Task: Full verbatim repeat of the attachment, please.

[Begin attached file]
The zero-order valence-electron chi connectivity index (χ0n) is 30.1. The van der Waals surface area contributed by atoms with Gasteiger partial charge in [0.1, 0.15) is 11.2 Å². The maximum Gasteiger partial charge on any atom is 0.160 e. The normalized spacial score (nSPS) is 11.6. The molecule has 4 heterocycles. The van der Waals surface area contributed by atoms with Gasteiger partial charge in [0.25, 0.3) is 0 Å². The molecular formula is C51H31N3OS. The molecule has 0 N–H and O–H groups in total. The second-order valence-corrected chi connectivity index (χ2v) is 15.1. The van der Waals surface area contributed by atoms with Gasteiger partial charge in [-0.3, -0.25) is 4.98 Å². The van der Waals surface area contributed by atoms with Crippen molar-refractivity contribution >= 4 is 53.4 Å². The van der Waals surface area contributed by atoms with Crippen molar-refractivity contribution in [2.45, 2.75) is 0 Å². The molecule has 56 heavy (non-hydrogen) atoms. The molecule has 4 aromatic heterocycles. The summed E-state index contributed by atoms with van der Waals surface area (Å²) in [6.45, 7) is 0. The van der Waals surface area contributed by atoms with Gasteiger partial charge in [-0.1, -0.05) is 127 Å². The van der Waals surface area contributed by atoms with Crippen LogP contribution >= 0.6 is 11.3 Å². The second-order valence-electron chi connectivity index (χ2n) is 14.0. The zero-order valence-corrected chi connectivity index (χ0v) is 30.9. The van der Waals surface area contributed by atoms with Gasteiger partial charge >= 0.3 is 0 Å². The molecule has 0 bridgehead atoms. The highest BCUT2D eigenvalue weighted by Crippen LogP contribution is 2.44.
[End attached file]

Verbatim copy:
The zero-order valence-electron chi connectivity index (χ0n) is 30.1. The van der Waals surface area contributed by atoms with Gasteiger partial charge in [0.1, 0.15) is 11.2 Å². The maximum Gasteiger partial charge on any atom is 0.160 e. The normalized spacial score (nSPS) is 11.6. The molecule has 4 heterocycles. The van der Waals surface area contributed by atoms with Gasteiger partial charge in [0.25, 0.3) is 0 Å². The molecular formula is C51H31N3OS. The molecule has 0 N–H and O–H groups in total. The second-order valence-corrected chi connectivity index (χ2v) is 15.1. The van der Waals surface area contributed by atoms with Gasteiger partial charge in [-0.3, -0.25) is 4.98 Å². The van der Waals surface area contributed by atoms with Crippen molar-refractivity contribution >= 4 is 53.4 Å². The van der Waals surface area contributed by atoms with Crippen molar-refractivity contribution in [2.45, 2.75) is 0 Å². The molecule has 56 heavy (non-hydrogen) atoms. The molecule has 4 aromatic heterocycles. The summed E-state index contributed by atoms with van der Waals surface area (Å²) in [6.45, 7) is 0. The van der Waals surface area contributed by atoms with Gasteiger partial charge in [-0.1, -0.05) is 127 Å². The van der Waals surface area contributed by atoms with Crippen LogP contribution >= 0.6 is 11.3 Å². The second-order valence-electron chi connectivity index (χ2n) is 14.0. The zero-order valence-corrected chi connectivity index (χ0v) is 30.9. The van der Waals surface area contributed by atoms with Gasteiger partial charge >= 0.3 is 0 Å². The molecule has 0 bridgehead atoms. The highest BCUT2D eigenvalue weighted by Crippen LogP contribution is 2.44.